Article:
Getting to work in the morning in Portland is a practice in patience.
New data show the city is becoming a hub of "super commuters"—people who spend more than 90 minutes one way getting to work. Also, record numbers of Portlanders are opting to work from home.
A study by rental search engine Apartment List shows a 68 percent increase in Portland-area super commuters since 2005. That's higher than in Washington, D.C., which saw a 65 percent increase, and Austin, Texas, where super commuters increased 61 percent. But it's less than cities in the San Francisco Bay Area, where the tech boom has far outpaced housing supply.
According to 2017 U.S. Census data, 1.7 percent of Portland workers who drive are super commuters, whereas 8.1 percent of residents who take public transit are super commuters. Looked at another way, over 6,000 Portland workers spend more than 90 minutes on public transit to get to work.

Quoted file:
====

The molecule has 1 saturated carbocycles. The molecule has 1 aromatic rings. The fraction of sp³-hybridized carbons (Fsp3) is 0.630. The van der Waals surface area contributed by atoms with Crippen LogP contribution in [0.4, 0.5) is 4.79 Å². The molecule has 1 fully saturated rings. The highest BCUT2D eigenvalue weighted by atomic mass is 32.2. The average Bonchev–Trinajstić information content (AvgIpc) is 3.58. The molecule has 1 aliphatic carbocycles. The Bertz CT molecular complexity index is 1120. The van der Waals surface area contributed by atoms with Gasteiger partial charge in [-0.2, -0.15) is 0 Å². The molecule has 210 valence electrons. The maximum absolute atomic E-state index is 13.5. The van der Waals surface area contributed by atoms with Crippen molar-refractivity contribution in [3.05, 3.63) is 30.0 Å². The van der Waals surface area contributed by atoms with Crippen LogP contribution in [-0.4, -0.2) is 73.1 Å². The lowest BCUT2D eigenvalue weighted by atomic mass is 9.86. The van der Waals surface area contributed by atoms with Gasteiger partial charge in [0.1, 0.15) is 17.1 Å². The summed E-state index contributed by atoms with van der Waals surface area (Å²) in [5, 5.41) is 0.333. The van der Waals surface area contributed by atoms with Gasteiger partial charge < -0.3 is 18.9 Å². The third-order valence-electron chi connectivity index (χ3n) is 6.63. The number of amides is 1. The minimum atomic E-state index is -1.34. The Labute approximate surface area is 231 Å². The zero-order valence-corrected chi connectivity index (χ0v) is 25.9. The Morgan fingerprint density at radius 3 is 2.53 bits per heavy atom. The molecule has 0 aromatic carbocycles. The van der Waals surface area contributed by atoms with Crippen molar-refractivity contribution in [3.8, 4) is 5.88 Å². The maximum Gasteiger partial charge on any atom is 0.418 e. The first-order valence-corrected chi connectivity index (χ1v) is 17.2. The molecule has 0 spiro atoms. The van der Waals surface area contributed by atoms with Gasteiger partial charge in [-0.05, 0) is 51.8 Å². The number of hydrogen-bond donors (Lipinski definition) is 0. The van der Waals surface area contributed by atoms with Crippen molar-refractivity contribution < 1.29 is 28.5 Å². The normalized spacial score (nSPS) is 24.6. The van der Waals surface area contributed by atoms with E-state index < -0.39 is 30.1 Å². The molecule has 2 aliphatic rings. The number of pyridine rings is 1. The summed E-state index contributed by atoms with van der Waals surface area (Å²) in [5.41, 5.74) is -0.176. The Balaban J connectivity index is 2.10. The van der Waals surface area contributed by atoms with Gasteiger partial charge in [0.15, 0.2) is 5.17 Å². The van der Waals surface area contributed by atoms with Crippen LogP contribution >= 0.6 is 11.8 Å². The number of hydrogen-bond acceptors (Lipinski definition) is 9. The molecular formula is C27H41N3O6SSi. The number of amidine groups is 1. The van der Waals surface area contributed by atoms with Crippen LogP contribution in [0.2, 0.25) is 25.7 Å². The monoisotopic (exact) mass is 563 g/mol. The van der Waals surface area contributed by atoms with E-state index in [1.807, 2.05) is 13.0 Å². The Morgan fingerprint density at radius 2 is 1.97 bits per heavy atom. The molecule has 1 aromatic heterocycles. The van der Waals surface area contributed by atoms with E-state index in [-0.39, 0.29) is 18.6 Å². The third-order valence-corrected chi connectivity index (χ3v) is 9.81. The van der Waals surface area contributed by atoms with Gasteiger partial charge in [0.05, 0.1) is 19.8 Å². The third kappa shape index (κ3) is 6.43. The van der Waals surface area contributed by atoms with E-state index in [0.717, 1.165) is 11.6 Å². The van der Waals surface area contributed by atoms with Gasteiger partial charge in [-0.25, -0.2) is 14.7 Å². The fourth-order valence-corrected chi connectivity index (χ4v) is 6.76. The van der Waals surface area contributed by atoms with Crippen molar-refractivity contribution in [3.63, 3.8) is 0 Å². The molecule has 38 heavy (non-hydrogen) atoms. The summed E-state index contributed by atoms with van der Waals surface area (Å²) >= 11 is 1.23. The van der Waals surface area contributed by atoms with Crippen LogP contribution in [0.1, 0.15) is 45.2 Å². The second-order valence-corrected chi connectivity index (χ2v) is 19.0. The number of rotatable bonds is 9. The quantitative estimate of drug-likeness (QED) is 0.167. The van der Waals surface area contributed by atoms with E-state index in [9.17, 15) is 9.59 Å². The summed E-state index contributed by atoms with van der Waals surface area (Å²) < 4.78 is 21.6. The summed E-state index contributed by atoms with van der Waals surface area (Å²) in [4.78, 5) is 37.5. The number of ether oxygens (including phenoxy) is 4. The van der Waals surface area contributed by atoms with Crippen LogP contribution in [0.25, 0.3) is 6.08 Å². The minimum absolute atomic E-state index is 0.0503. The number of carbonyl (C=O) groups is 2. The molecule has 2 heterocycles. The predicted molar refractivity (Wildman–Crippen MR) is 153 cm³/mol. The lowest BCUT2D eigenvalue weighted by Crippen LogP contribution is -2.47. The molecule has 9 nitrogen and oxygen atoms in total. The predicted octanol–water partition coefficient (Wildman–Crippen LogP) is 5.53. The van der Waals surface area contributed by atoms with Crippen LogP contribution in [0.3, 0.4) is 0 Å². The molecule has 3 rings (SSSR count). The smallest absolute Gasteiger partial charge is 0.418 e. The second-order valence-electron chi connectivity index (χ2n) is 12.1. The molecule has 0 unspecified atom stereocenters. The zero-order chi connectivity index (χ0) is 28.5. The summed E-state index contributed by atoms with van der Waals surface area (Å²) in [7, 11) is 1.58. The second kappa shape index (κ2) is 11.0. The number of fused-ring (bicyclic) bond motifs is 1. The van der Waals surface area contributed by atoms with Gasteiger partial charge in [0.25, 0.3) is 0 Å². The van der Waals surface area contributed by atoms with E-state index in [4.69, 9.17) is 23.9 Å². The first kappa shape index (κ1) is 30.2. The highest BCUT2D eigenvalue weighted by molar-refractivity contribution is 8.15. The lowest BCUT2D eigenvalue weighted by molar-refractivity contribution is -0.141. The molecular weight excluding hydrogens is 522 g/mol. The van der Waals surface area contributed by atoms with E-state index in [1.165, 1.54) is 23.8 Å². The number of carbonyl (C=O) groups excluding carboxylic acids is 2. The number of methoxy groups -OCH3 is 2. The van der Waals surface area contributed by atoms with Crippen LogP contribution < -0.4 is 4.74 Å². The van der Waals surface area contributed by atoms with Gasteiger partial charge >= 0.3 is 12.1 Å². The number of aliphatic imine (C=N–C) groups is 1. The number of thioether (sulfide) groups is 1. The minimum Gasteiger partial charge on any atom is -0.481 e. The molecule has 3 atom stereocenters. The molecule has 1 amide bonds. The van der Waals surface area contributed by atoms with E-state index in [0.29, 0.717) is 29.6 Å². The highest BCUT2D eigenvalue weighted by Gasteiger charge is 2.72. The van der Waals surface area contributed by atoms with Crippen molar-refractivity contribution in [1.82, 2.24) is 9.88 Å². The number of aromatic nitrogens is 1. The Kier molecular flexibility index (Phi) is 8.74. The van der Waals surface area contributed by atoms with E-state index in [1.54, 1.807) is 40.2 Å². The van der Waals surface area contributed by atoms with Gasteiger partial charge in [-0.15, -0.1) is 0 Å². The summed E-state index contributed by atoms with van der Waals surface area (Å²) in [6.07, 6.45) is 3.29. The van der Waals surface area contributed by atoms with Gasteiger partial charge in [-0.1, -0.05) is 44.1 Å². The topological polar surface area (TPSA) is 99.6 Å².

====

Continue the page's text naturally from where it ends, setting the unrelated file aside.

The percentage of the Portland workforce that works from home has also increased 104 percent since 2005. Data from the Oregon Office of Economic Analysis show the state is second only to Colorado for the highest percentage of people who work from home.
State economist Josh Lehner tells WW the changes in commuting patterns are probably due to housing affordability.
"When we break down the super-commuter share by mode of transportation, we see that bus, light-rail and streetcar commuters have a much higher share of super commuters," Lehner says. "This speaks to affordability pushing people far away and potentially inadequate mass transit networks to connect them to their job sites in a timely manner."